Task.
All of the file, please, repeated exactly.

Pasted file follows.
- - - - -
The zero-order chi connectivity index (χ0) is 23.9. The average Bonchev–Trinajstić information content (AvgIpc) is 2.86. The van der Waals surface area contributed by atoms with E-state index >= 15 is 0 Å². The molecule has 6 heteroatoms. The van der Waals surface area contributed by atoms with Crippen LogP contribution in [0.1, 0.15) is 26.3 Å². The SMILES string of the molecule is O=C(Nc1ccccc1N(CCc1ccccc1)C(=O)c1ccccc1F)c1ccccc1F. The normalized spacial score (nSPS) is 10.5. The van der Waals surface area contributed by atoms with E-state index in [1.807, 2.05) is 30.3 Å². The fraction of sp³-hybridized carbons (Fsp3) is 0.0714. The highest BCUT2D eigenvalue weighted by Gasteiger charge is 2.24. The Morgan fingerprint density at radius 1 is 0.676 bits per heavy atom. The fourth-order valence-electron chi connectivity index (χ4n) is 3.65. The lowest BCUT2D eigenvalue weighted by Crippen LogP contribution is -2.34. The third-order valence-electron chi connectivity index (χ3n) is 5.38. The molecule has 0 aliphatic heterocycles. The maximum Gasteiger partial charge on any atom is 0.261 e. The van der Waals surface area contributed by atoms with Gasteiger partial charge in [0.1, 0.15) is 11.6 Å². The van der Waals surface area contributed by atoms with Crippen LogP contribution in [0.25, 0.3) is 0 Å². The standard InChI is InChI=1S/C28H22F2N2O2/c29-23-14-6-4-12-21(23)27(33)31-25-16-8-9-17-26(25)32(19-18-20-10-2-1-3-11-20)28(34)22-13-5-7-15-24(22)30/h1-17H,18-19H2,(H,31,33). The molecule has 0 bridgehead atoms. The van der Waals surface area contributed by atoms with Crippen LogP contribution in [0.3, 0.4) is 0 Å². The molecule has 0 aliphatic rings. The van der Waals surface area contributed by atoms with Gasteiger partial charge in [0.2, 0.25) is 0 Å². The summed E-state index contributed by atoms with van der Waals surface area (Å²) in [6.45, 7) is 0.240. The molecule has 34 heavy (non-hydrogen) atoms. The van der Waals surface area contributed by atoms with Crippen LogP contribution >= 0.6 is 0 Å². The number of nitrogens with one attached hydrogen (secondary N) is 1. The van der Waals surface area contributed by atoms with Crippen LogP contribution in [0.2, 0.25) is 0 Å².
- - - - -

The zero-order chi connectivity index (χ0) is 23.9. The average Bonchev–Trinajstić information content (AvgIpc) is 2.86. The van der Waals surface area contributed by atoms with E-state index >= 15 is 0 Å². The molecule has 6 heteroatoms. The van der Waals surface area contributed by atoms with Crippen LogP contribution in [0.1, 0.15) is 26.3 Å². The SMILES string of the molecule is O=C(Nc1ccccc1N(CCc1ccccc1)C(=O)c1ccccc1F)c1ccccc1F. The normalized spacial score (nSPS) is 10.5. The van der Waals surface area contributed by atoms with E-state index in [1.807, 2.05) is 30.3 Å². The fraction of sp³-hybridized carbons (Fsp3) is 0.0714. The highest BCUT2D eigenvalue weighted by Gasteiger charge is 2.24. The Morgan fingerprint density at radius 1 is 0.676 bits per heavy atom. The fourth-order valence-electron chi connectivity index (χ4n) is 3.65. The lowest BCUT2D eigenvalue weighted by Crippen LogP contribution is -2.34. The third-order valence-electron chi connectivity index (χ3n) is 5.38. The molecule has 0 aliphatic heterocycles. The maximum Gasteiger partial charge on any atom is 0.261 e. The van der Waals surface area contributed by atoms with Gasteiger partial charge in [0.1, 0.15) is 11.6 Å². The van der Waals surface area contributed by atoms with Crippen LogP contribution in [0.25, 0.3) is 0 Å². The standard InChI is InChI=1S/C28H22F2N2O2/c29-23-14-6-4-12-21(23)27(33)31-25-16-8-9-17-26(25)32(19-18-20-10-2-1-3-11-20)28(34)22-13-5-7-15-24(22)30/h1-17H,18-19H2,(H,31,33). The molecule has 0 bridgehead atoms. The van der Waals surface area contributed by atoms with Crippen LogP contribution in [0.3, 0.4) is 0 Å². The molecule has 0 aliphatic rings. The van der Waals surface area contributed by atoms with Gasteiger partial charge in [0.2, 0.25) is 0 Å². The summed E-state index contributed by atoms with van der Waals surface area (Å²) in [6.45, 7) is 0.240. The molecule has 34 heavy (non-hydrogen) atoms. The van der Waals surface area contributed by atoms with Crippen LogP contribution >= 0.6 is 0 Å². The number of nitrogens with one attached hydrogen (secondary N) is 1. The van der Waals surface area contributed by atoms with Crippen LogP contribution in [0.2, 0.25) is 0 Å².